Buffeted in this inexcusably uncivil way on one cheek, the Count, like a practical Christian, immediately turned the other, and said, in the sweetest manner, "Good-morning, Mr. Dawson."

If my late beloved husband had been so fortunate as to know his lordship, how highly he and the Count would have esteemed each other!

Her ladyship the Countess returned by the last train that night, and brought with her the nurse from London. I was instructed that this person's name was Mrs. Rubelle. Her personal appearance, and her imperfect English when she spoke, informed me that she was a foreigner.

I have always cultivated a feeling of humane indulgence for foreigners. They do not possess our blessings and advantages, and they are, for the most part, brought up in the blind errors of Popery. It has also always been my precept and practice, as it was my dear husband's precept and practice before me (see Sermon XXIX. in the Collection by the late Rev. Samuel Michelson, M.A.), to do as I would be done by. On both these accounts I will not say that Mrs. Rubelle struck me as being a small, wiry, sly person, of fifty or thereabouts, with a dark brown or Creole complexion and watchful light grey eyes. Nor will I mention, for the reasons just alleged, that I thought her dress, though it was of the plainest black silk, inappropriately costly in texture and unnecessarily refined in trimming and finish, for a person in her position in life. I should not like these things to be said of me, and therefore it is my duty not to say them of Mrs. Rubelle. I will merely mention that her manners were, not perhaps unpleasantly reserved, but only remarkably quiet and retiring-- that she looked about her a great deal, and said very little, which might have arisen quite as much from her own modesty as from distrust of her position at Blackwater Park; and that she declined to partake of supper (which was curious perhaps, but surely not suspicious?), although I myself politely invited her to that meal in my own room.

At the Count's particular suggestion (so like his lordship's forgiving kindness!), it was arranged that Mrs. Rubelle should not enter on her duties until she had been seen and approved by the doctor the next morning. I sat up that night. Lady Glyde appeared to be very unwilling that the new nurse should be employed to attend on Miss Halcombe. Such want of liberality towards a foreigner on the part of a lady of her education and refinement surprised me. I ventured to say, "My lady, we must all remember not to be hasty in our judgments on our inferiors-- especially when they come from foreign parts." Lady Glyde did not appear to attend to me. She only sighed, and kissed Miss Halcombe's hand as it lay on the counterpane. Scarcely a judicious proceeding in a sick-room, with a patient whom it was highly desirable not to excite. But poor Lady Glyde knew nothing of nursing--nothing whatever, I am sorry to say.

The next morning Mrs. Rubelle was sent to the sitting-room, to be approved by the doctor on his way through to the bedroom.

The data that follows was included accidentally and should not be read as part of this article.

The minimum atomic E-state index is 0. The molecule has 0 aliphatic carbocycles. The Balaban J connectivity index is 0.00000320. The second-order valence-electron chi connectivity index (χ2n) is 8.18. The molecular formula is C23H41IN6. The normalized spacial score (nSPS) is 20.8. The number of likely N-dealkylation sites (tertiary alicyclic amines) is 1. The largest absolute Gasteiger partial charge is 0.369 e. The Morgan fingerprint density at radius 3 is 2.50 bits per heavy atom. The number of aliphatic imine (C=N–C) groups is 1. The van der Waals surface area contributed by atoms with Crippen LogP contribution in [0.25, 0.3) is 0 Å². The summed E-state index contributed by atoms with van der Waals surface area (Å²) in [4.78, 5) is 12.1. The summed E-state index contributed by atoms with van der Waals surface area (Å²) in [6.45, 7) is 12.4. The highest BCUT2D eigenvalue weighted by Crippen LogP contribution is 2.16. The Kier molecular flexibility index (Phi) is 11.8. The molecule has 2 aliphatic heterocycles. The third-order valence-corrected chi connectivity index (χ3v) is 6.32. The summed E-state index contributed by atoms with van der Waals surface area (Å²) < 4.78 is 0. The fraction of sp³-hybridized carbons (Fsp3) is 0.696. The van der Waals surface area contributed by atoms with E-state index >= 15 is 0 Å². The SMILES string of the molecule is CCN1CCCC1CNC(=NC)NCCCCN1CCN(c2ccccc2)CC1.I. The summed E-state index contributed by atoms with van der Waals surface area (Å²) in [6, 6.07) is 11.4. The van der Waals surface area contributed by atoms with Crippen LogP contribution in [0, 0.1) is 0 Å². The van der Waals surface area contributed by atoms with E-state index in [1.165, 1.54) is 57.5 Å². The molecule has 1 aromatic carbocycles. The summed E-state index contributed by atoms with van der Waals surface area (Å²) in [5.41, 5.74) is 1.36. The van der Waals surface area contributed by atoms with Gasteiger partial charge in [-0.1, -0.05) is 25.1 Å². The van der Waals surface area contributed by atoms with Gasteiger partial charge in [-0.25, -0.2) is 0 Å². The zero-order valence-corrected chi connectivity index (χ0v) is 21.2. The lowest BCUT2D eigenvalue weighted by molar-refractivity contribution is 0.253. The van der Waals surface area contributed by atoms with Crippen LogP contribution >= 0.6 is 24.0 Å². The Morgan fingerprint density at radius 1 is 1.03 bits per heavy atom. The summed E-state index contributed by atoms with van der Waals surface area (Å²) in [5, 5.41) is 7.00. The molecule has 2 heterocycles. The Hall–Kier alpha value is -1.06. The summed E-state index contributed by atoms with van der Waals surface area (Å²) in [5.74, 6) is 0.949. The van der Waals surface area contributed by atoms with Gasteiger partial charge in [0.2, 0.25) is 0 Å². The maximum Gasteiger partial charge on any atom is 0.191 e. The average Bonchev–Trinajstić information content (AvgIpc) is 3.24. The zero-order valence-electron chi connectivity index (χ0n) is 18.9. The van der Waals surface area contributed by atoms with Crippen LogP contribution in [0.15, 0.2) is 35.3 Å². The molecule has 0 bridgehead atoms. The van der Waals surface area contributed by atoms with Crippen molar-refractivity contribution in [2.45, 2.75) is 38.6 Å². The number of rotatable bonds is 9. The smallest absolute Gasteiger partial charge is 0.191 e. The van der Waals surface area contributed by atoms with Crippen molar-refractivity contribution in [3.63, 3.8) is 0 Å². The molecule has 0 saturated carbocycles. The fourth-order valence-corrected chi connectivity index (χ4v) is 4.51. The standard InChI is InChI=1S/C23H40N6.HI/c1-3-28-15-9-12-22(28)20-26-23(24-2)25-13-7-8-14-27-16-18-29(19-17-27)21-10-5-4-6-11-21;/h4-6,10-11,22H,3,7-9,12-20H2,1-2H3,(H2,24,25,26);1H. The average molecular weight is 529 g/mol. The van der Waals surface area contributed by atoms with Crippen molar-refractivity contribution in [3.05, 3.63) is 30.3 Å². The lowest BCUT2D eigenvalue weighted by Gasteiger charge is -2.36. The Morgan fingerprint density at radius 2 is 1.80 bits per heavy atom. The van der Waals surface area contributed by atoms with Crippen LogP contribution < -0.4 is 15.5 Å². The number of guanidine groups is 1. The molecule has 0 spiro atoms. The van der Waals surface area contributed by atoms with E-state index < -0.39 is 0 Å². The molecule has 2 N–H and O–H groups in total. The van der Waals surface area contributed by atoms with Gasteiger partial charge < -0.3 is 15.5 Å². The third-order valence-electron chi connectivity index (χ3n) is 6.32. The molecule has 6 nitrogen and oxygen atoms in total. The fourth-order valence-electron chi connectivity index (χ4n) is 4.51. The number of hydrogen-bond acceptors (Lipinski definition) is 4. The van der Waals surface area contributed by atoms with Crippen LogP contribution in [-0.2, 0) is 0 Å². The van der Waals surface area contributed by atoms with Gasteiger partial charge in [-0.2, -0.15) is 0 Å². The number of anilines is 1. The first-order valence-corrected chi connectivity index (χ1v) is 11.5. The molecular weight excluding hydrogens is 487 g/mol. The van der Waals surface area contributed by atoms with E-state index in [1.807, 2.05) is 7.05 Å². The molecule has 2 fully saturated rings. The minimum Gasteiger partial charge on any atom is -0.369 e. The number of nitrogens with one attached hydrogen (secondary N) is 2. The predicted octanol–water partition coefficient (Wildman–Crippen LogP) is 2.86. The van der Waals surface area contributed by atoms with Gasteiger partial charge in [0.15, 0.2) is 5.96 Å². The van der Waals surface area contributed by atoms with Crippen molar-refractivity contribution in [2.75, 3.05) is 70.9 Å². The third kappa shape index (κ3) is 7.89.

I left Lady Glyde with Miss Halcombe, who was slumbering at the time, and joined Mrs. Rubelle, with the object of kindly preventing her from feeling strange and nervous in consequence of the uncertainty of her situation. She did not appear to see it in that light. She seemed to be quite satisfied, beforehand, that Mr. Dawson would approve of her, and she sat calmly looking out of window, with every appearance of enjoying the country air. Some people might have thought such conduct suggestive of brazen assurance. I beg to say that I more liberally set it down to extraordinary strength of mind.

Instead of the doctor coming up to us, I was sent for to see the doctor. I thought this change of affairs rather odd, but Mrs. Rubelle did not appear to be affected by it in any way. I left her still calmly looking out of the window, and still silently enjoying the country air.

Mr. Dawson was waiting for me by himself in the breakfast-room.

"About this new nurse, Mrs. Michelson," said the doctor.

"Yes, sir?"

"I find that she has been brought here from London by the wife of that fat old foreigner, who is always trying to interfere with me. Mrs. Michelson, the fat old foreigner is a quack."

This was very rude. I was naturally shocked at it.

"Are you aware, sir," I said, "that you are talking of a nobleman?"

"Pooh! He isn't the first quack with a handle to his name. They're all Counts--hang 'em!"

"He would not be a friend of Sir Percival Glyde's, sir, if he was not a member of the highest aristocracy--excepting the English aristocracy, of course."

"Very well, Mrs. Michelson, call him what you like, and let us get back to the nurse. I have been objecting to her already."

"Without having seen her, sir?"

"Yes, without having seen her. She may be the best nurse in existence, but she is not a nurse of my providing. I have put that objection to Sir Percival, as the master of the house. He doesn't support me. He says a nurse of my providing would have been a stranger from London also, and he thinks the woman ought to have a trial, after his wife's aunt has taken the trouble to fetch her from London. There is some justice in that, and I can't decently say No. But I have made it a condition that she is to go at once, if I find reason to complain of her. This proposal being one which I have some right to make, as medical attendant, Sir Percival has consented to it. Now, Mrs. Michelson, I know I can depend on you, and I want you to keep a sharp eye on the nurse for the first day or two, and to see that she gives Miss Halcombe no medicines but mine. This foreign nobleman of yours is dying to try his quack remedies (mesmerism included) on my patient, and a nurse who is brought here by his wife may be a little too willing to help him. You understand? Very well, then, we may go upstairs. Is the nurse there? I'll say a word to her before she goes into the sick-room."